The public have chosen their ‘Perfect Estate Agent’

perfect agent

The perfect estate agent in the eyes of the public is Sir David Attenborough, according to new research from Rightmove.


The news is likely to surprise no-one more than Attenborough himself, but a survey of nearly 1,000 home movers active within the last 12 months determined that he was the natural selection.

Attenborough was the most popular choice for his apparent trustworthiness, honesty and kindness.

Rightmove’s consumer insights manager Daniel Barea explained to delegates at Wednesday’s NAEA conference that the 954 consumers surveyed were not given a list to choose from, but rather encouraged to make their own suggestions.

The next most popular suggestions were Martin Lewis of because of his perceived ability to get the vendor best value for money and because consumers perceived him to be likely to be on their side.


Another popular choice was TV presenter Philip Schofield for being genuine, personable and friendly.

Barea explained that the apparently frivolous exercise had a serious point because while vendors wanted the best possible price, as quick a sale as possible, and as little hassle as possible, they also find trust and likeability important.

He said: “If they don’t see much difference in what they are going to get [from an agent] then it makes sense they are going to go with the one that is charging less.”

“Honest, humour, outgoing, principled, charismatic, charming.

“Perhaps you can think of ways you can highlight these lovely traits that you have and make them bigger selling points because they can make a huge difference to consumers.

“How do customers define trustworthiness? It comes down to unedited transparency – customers need to know that what you are telling them not just what they want to hear but that you really are on their side and are acting in their interests.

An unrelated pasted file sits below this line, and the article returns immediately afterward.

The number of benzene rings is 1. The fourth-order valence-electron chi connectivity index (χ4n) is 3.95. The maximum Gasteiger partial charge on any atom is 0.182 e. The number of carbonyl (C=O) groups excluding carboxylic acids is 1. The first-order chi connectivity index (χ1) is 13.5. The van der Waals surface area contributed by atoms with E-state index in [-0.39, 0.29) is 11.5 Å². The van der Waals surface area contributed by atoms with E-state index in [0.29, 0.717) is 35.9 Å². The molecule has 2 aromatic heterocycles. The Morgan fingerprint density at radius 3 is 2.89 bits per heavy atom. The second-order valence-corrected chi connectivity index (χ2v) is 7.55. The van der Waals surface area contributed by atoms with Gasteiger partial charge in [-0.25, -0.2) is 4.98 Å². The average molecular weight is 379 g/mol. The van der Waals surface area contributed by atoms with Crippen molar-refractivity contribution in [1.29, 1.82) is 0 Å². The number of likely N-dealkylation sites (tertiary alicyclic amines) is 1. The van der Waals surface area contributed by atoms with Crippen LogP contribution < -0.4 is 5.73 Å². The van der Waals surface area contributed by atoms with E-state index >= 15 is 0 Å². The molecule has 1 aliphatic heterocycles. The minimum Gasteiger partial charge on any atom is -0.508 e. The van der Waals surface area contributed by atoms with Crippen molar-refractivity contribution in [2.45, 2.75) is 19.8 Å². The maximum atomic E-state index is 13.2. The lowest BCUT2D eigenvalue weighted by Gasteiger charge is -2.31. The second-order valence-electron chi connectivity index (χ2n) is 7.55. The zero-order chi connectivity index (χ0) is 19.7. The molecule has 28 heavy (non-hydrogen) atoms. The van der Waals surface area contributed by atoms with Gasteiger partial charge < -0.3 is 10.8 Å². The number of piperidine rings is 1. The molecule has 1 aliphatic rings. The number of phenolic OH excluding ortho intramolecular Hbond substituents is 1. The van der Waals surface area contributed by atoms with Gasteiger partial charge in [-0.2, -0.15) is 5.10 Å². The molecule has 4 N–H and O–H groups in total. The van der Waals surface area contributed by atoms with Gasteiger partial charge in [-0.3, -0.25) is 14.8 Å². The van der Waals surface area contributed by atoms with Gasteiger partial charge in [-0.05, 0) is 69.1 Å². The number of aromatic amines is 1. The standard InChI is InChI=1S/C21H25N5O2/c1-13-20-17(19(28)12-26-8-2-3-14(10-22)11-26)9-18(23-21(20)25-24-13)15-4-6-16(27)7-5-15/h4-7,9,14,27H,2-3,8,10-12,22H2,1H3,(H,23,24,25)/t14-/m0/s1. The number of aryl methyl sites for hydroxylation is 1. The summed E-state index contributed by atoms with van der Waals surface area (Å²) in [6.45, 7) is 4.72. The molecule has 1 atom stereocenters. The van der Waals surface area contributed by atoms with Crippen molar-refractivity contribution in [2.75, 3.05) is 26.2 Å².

“You need to go beyond what is expected of you and show that you are fully transparent.”

As part of its survey, Rightmove also spoke to 134 estate agent and compared answers to questions posed both to agents and consumers to see where consumers’ perceptions differed.

While Barea said that figures showed it took roughly 24 weeks from a house coming to market to reaching completion, customers expected this to take 11 weeks.

He asked whether agents were aware of the risk that customers’ expectations were so different to the reality.

He added that if it took longer than expected, consumers were “bound to be disappointed and if they are disappointed who do they end up blaming, even if it isn’t your fault?”

Another area where consumers may require education was around what agents spend most of their time doing.

When asked, the most popular option among consumers (21%) was that agents spend most of their time arranging viewings.

This compared to agents’ own perception that they spend most of their time taking a sale to completion (26%).


Meanwhile, it was found that 50% of consumers wanted face-to-face contact with their agent.

Perhaps unexpectedly, this rose to 60% among 18-34-year-olds, which Barea said was an indication that their inexperience meant they needed more hand-holding.

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